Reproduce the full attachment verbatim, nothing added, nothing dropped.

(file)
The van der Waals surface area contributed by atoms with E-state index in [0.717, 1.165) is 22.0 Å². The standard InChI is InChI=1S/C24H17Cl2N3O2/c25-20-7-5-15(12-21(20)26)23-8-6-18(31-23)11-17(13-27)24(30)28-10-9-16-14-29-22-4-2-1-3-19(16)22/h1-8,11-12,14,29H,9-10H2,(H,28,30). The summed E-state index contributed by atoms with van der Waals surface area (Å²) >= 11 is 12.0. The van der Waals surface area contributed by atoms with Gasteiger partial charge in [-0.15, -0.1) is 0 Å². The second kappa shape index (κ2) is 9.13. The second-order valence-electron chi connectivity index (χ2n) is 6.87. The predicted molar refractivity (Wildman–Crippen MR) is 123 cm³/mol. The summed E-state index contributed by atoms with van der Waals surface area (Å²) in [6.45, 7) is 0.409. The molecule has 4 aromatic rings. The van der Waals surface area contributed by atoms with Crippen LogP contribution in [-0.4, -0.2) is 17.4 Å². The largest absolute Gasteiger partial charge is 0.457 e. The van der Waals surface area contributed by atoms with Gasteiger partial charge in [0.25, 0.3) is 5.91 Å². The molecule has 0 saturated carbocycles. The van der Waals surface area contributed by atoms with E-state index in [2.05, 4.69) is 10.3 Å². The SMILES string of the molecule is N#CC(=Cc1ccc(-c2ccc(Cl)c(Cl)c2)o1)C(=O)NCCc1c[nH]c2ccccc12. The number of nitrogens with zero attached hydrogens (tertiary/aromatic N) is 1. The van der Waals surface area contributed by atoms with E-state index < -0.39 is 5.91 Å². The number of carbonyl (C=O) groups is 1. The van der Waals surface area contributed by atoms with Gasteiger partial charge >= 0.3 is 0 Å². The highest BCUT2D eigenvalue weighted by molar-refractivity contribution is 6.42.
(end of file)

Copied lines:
The van der Waals surface area contributed by atoms with E-state index in [0.717, 1.165) is 22.0 Å². The standard InChI is InChI=1S/C24H17Cl2N3O2/c25-20-7-5-15(12-21(20)26)23-8-6-18(31-23)11-17(13-27)24(30)28-10-9-16-14-29-22-4-2-1-3-19(16)22/h1-8,11-12,14,29H,9-10H2,(H,28,30). The summed E-state index contributed by atoms with van der Waals surface area (Å²) >= 11 is 12.0. The van der Waals surface area contributed by atoms with Gasteiger partial charge in [-0.15, -0.1) is 0 Å². The second kappa shape index (κ2) is 9.13. The second-order valence-electron chi connectivity index (χ2n) is 6.87. The predicted molar refractivity (Wildman–Crippen MR) is 123 cm³/mol. The summed E-state index contributed by atoms with van der Waals surface area (Å²) in [6.45, 7) is 0.409. The molecule has 4 aromatic rings. The van der Waals surface area contributed by atoms with Crippen LogP contribution in [-0.4, -0.2) is 17.4 Å². The largest absolute Gasteiger partial charge is 0.457 e. The van der Waals surface area contributed by atoms with Gasteiger partial charge in [0.25, 0.3) is 5.91 Å². The molecule has 0 saturated carbocycles. The van der Waals surface area contributed by atoms with E-state index in [2.05, 4.69) is 10.3 Å². The SMILES string of the molecule is N#CC(=Cc1ccc(-c2ccc(Cl)c(Cl)c2)o1)C(=O)NCCc1c[nH]c2ccccc12. The number of nitrogens with zero attached hydrogens (tertiary/aromatic N) is 1. The van der Waals surface area contributed by atoms with E-state index < -0.39 is 5.91 Å². The number of carbonyl (C=O) groups is 1. The van der Waals surface area contributed by atoms with Gasteiger partial charge >= 0.3 is 0 Å². The highest BCUT2D eigenvalue weighted by molar-refractivity contribution is 6.42.